He would always go for my neck, sometimes holding on to it quickly while yelling that he would kill me, other times holding me down, and holding it with both hands till I was sure that this was the time he would hold it too long. So much would go through my mind when he was strangling me, sometimes I worried about him, and what would happen after I died- would he have meant to? Or was it just to prove that he could control every breath I took? I would often think about the kids, and how they would lose both of us- if I were to die. And…when I think I was closest to passing out, I thought about just letting go, stop fighting- but I didn’t want to die, and it was my natural reaction to fight for my life- yelling even though no sound came out, and wasting breath that I desperately needed. This often went on for hours.
He would take my keys, the credit card he gave me, and my phone so I couldn’t call for help- and that was all in case I was able to get out of the house, which he almost always was successful of making sure I couldn’t do. He had me convinced that if I called the police that I would end up in jail, that my kids would be taken away and that if I did manage to send him to jail he would only come out angrier. He would tell me that I couldn’t make it on my own.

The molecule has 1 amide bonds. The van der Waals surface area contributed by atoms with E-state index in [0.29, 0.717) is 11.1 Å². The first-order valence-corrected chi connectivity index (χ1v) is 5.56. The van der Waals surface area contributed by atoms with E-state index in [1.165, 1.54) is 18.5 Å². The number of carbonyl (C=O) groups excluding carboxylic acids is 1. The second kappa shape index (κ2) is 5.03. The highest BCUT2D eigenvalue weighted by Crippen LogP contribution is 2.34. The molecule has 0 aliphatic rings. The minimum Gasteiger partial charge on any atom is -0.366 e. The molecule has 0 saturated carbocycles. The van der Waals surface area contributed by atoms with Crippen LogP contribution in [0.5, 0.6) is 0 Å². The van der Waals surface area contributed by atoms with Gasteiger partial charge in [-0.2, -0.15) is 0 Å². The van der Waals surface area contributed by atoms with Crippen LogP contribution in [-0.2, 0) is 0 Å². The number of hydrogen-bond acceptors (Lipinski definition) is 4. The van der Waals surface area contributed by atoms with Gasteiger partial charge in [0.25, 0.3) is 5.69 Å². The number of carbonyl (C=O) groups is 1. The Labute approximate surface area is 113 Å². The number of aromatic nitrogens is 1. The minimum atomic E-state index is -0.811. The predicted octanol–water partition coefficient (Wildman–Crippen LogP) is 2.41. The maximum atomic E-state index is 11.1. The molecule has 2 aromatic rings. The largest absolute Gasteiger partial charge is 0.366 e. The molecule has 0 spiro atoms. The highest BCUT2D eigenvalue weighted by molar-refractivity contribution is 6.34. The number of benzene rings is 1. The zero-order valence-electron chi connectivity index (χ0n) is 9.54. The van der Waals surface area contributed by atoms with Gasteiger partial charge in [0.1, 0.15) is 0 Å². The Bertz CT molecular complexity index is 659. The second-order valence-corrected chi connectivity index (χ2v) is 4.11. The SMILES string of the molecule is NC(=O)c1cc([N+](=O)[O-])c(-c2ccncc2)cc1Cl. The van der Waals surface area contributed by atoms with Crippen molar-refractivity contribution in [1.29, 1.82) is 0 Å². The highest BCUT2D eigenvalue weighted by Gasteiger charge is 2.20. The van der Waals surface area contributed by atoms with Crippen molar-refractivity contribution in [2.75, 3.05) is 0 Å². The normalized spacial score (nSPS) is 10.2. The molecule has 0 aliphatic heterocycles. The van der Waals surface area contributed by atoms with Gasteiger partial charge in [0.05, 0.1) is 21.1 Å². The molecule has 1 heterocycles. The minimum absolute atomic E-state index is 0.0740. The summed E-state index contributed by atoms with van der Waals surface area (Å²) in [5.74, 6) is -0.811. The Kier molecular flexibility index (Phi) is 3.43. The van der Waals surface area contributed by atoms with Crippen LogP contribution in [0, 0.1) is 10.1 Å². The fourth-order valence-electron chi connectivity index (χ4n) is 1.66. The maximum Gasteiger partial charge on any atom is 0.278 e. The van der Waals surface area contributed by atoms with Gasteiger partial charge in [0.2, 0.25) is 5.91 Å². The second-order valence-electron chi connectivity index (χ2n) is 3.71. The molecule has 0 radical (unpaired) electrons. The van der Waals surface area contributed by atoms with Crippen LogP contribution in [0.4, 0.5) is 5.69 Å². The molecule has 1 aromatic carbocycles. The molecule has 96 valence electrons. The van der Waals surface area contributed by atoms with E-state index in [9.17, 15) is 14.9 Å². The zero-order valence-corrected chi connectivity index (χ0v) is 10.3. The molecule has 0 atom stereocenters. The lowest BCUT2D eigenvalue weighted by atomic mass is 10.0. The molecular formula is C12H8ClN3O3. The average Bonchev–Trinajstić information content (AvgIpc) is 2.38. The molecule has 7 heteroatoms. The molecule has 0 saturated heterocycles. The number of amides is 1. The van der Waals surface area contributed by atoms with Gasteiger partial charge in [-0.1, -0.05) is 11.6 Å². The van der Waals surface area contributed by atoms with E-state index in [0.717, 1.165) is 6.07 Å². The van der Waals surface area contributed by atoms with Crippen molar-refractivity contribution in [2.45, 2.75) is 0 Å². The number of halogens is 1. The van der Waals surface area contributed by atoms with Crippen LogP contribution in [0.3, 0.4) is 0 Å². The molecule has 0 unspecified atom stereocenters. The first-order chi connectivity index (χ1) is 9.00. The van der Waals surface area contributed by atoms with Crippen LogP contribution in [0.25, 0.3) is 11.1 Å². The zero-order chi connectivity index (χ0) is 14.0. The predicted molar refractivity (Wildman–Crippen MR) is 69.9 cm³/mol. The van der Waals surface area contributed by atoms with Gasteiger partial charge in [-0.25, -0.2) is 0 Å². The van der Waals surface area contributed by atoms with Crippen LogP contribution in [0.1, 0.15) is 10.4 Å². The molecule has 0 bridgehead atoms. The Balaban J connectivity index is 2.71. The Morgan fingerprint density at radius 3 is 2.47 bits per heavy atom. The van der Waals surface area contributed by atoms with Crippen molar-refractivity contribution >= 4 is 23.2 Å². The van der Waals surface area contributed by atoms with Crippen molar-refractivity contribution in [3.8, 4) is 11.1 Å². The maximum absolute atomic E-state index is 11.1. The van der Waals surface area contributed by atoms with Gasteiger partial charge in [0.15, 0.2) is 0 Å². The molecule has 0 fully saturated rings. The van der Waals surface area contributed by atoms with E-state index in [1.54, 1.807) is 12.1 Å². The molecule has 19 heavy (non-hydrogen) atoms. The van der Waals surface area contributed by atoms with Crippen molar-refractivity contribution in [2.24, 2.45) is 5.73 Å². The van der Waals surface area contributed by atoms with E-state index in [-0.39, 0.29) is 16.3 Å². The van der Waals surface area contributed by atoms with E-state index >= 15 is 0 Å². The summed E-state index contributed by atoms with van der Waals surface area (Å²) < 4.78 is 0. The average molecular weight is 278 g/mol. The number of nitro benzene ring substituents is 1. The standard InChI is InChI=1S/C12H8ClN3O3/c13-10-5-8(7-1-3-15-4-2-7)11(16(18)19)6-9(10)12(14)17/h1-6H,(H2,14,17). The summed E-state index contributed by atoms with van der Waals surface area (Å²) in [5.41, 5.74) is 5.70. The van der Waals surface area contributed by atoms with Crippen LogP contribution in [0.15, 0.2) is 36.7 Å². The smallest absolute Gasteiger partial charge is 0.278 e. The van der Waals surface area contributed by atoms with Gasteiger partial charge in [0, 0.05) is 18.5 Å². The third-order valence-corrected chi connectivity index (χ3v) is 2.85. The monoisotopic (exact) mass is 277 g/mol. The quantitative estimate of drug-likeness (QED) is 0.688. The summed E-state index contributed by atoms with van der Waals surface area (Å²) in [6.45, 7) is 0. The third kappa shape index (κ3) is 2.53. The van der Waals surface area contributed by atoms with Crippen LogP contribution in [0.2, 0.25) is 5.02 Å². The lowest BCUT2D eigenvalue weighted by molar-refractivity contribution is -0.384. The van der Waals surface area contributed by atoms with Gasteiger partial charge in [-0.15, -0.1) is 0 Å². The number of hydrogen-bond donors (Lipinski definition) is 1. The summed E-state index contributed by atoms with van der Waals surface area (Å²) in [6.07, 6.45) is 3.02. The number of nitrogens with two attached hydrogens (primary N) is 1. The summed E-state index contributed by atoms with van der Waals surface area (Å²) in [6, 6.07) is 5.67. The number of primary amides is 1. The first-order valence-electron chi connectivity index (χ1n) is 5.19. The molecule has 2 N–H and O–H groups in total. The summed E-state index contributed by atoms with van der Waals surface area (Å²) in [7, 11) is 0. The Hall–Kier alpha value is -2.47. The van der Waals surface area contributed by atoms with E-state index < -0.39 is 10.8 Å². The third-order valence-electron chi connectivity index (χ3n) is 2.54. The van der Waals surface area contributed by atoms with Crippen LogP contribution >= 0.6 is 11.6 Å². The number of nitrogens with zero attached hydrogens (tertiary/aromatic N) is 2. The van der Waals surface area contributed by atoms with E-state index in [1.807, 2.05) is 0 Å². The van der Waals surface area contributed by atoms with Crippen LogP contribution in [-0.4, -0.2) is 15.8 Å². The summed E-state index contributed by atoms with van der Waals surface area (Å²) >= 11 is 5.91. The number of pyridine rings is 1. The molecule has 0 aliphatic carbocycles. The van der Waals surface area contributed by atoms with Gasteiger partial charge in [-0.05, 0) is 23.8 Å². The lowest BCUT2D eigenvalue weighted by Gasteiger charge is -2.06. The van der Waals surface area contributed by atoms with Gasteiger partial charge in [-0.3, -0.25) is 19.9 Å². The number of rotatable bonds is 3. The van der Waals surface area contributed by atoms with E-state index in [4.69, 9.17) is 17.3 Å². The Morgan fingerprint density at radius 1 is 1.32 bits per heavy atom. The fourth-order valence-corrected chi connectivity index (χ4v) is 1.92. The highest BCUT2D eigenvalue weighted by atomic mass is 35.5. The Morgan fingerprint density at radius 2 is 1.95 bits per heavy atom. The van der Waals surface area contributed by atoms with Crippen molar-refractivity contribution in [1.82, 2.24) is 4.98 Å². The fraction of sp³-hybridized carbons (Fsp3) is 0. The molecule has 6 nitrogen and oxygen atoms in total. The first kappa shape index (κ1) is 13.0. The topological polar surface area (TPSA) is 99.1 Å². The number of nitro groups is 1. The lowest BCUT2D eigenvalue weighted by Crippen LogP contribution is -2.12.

I eventually believed him that it was my fault, that I was crazy, and deserved it- because after all -I never seemed to do anything, right? So, even though during those times, I wanted to escape- I was terrified to, and I was convinced that no one was going to help me, I had nowhere to go, and no way to get there…this was my life, and I had to just accept it. It even became natural for me to hide bruises on my arms, telling the kids I was cold in the middle of summer, that I once again clumsily hit my eye on one thing or another, or that my throat was hoarse because of allergies.
So, why did I stay? So many people ask me that, and until they are in that situation there is nothing I can say that would help them understand. After the abuse, we would be happier, and he loved me, and I loved him- it was as if it had never happened. We would spend more time together as a family, cuddle more, play games…when things were good, they were so good. During those times, I had renewed hope that we could do it, we could be that happily ever after that I so desperately thought we would have. I let myself believe that this time it would change, the abuse would stop- and we could be the family we were “meant” to be. Domestic violence is a vicious, cycle, and I would fall right back into it every single time.